Cornerback Chimdi Chekwa entered this football season in the top three in games started on the team. The rest of the top three, offensive guard Bryant Browning and defensive end Cameron Heyward, were named captains. Chekwa was not. Considering the Buckeyes named six captains for only the second time in team history, some teammates were surprised Chekwa was left off the list. Captain selection “could have went a lot of ways. I kind of was a little surprised,” senior safety Aaron Gant said. “But you don’t have to be a captain to show or possess that quality.” Chekwa wasn’t bothered by being left off the list and has continued to do his best to lead, he said. “I was talking on the sideline like I was a proud father,” Chekwa told Scout.com’s Jeff Svoboda while sitting out of a practice. “I’ve tried to teach (the corners) everything I know.” The leadership of the cornerback was not lost on his head coach. “Chimdi Chekwa … continues to lead back there and play with a lot of energy and enthusiasm and play like a senior,” Jim Tressel said. “We’ve said a million times that you can have a good team if your seniors have their career best year and Chimdi certainly is on task to perhaps make that happen.” Leading by setting an example on the field has been Chekwa’s most successful method. “I’m not a very vocal guy but it depends on the situation. I’m not going to scream or anything. I let (safety) Jermale (Hines) handle the loud talking,” the 6-foot, 190-pound corner said. “But if something needs to be said, I’ll say it.” Though he may not be loud about it, teammates appreciate what Chekwa does. “He is always communicating and talking, making sure we’re on the same page,” Gant said. “He keeps us going, never letting us slack.” The tenacity comes in part from his experience on two teams that played for the national championship. Playing in the national championship game “helped a lot. Whenever you go out on the field and compete with other great players,” Chekwa said. “I learned from all of that.” He expects to use what he learned to get his team back to that game this year, captain or not, he said.
Gareth Bale managed to score two goals in yesterday’s final game but he claimed that it might have been his last game for Real Madrid as he needs to play every week.The Wales international was injured for the part of this season but even after that, he struggled to get enough game time and he admitted that it has been frustrating for him not to be in the starting eleven.The former Tottenham player spoke about his future as he said, according to Gianluca Di Marzio:Report: Origi cause Klopp injury concerns George Patchias – September 14, 2019 Divock Origi injury in today’s game against Newcastle is a cause for concern for Jurgen Klopp.Perhaps with one eye on Tuesday’s trip to Italy…“I’ve been disappointed about the exclusion in the first moment because I was playing well at that time. I deserved to be an important player, I’m a player and I know football is about the team so I got at my teammates’ disposal. I need to play every week and that didn’t happen.”“I’ve had an injury at the beginning of the season but I’m fine now. I need to talk with my agent to decide what to do about my future. Today’s finale is a dream come true. If I can’t play every week at Real, I’ll find somewhere else to do so. I now have a lot of time to think about my future and I’ll do so.”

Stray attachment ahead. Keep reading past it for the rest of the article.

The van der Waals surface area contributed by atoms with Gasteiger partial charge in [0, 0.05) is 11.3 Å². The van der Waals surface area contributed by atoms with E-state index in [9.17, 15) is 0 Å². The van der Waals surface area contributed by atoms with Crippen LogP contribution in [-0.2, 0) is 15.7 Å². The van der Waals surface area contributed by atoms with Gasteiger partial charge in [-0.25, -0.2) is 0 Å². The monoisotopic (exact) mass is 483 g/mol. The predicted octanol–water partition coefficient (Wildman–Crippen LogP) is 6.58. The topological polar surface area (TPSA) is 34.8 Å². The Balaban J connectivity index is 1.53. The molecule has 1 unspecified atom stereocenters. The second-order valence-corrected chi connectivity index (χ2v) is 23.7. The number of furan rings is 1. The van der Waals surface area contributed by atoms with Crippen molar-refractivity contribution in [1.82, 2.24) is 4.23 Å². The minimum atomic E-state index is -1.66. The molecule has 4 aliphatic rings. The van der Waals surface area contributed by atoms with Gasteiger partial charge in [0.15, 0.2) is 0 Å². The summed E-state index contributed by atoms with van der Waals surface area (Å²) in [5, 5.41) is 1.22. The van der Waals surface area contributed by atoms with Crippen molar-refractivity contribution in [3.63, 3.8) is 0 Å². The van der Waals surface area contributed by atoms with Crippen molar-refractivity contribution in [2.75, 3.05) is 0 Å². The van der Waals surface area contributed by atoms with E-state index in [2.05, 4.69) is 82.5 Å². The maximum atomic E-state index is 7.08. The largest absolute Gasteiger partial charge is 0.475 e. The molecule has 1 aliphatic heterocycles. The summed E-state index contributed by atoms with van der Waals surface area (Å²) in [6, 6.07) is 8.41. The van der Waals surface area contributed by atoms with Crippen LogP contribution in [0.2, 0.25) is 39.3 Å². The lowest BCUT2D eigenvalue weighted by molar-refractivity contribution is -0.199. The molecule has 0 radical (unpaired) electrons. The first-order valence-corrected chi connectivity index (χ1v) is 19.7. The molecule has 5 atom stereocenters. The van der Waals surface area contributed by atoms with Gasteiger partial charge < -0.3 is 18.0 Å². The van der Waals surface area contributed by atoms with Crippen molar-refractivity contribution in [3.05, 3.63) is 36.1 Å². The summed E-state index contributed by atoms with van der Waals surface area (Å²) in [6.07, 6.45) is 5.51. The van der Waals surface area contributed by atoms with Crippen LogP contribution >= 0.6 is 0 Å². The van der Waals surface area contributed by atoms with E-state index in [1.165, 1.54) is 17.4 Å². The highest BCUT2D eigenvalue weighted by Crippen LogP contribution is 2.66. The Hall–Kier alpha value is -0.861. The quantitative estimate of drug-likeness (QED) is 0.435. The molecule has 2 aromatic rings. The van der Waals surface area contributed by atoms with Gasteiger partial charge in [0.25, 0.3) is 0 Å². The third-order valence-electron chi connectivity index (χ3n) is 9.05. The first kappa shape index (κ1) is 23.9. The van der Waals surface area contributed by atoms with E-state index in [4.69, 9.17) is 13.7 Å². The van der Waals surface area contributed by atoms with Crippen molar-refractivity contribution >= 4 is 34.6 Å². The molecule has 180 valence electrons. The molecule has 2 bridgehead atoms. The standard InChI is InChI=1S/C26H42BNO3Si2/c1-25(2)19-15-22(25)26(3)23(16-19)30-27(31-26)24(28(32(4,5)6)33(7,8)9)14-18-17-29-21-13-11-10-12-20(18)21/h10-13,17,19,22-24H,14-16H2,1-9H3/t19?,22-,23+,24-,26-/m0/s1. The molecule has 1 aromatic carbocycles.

Barcelona president Josep Maria Bartomeu believes Lionel Messi has changed since being named as the club’s new captainThe Argentine striker was named as the new skipper of the Catalan club in August following Andres Iniesta’s exit at the end of last season.Since then, Bartomeu reckons he has seen a change in Messi and praised the 31-year-old for his leadership.“Messi is very happy here. He is delighted and excited about continuing to triumph at Barcelona,” he told Onda Cero on Monday.“Messi has made a change, he has decided to take on the captaincy and assume that responsibility in the team.”Quiz: How much do you know about David Villa? Boro Tanchev – September 14, 2019 Time to test your knowledge about Spanish legendary forward David Villa.Barcelona have agreed to play Catalan rivals Girona at Miami’s Hard Rock Stadium in the US early next year.Although final approval is yet to granted by the Spanish football federation.“LaLiga proposed that we play a match abroad and it seemed a good idea. We have the obligation to promote the league,” said Bartomeu.“You have to get closer to the fans and find new streams of income. Playing a match abroad would help us.“If it can be played, we’ll do it. The club captains have been informed.”
Chievo Coach Lorenzo D’Anna has showered praises on the Udinese goalkeeper Simone Scuffet, calling his performance excellent as he was able to stop his side from getting back into the game.Rodrigo De Paul strike and Kevin Lasagna counter-attack led to Udinese 2-0 victory at Stadio Bentegodi.“It was a very even first half, while in the second we conceded a goal out of nowhere with that shot from 30 metres out just as we were pushing the hardest,” D’Anna told Rai Sport via Football Italia.Lorenzo D’Anna: Chievo kept their focus Obinna Echi – September 16, 2018 Lorenzo D’Anna hailed the resolve of his players as they fought back to rescue a point in their 2-2 stalemate against Roma.The Flying Donkeys didn’t…“We reacted well and created many chances, but unfortunately a combination of our mistakes and the excellent performance of the goalkeeper stopped us getting back into the game.“Chievo put in the performance we needed to and a win would’ve shaken off this minus mark from our table, but we tried our best against a difficult side that countered dangerously.”The Flying Donkeys are on -2 points in the Serie A table at the moment as they were docked three points for false accounting.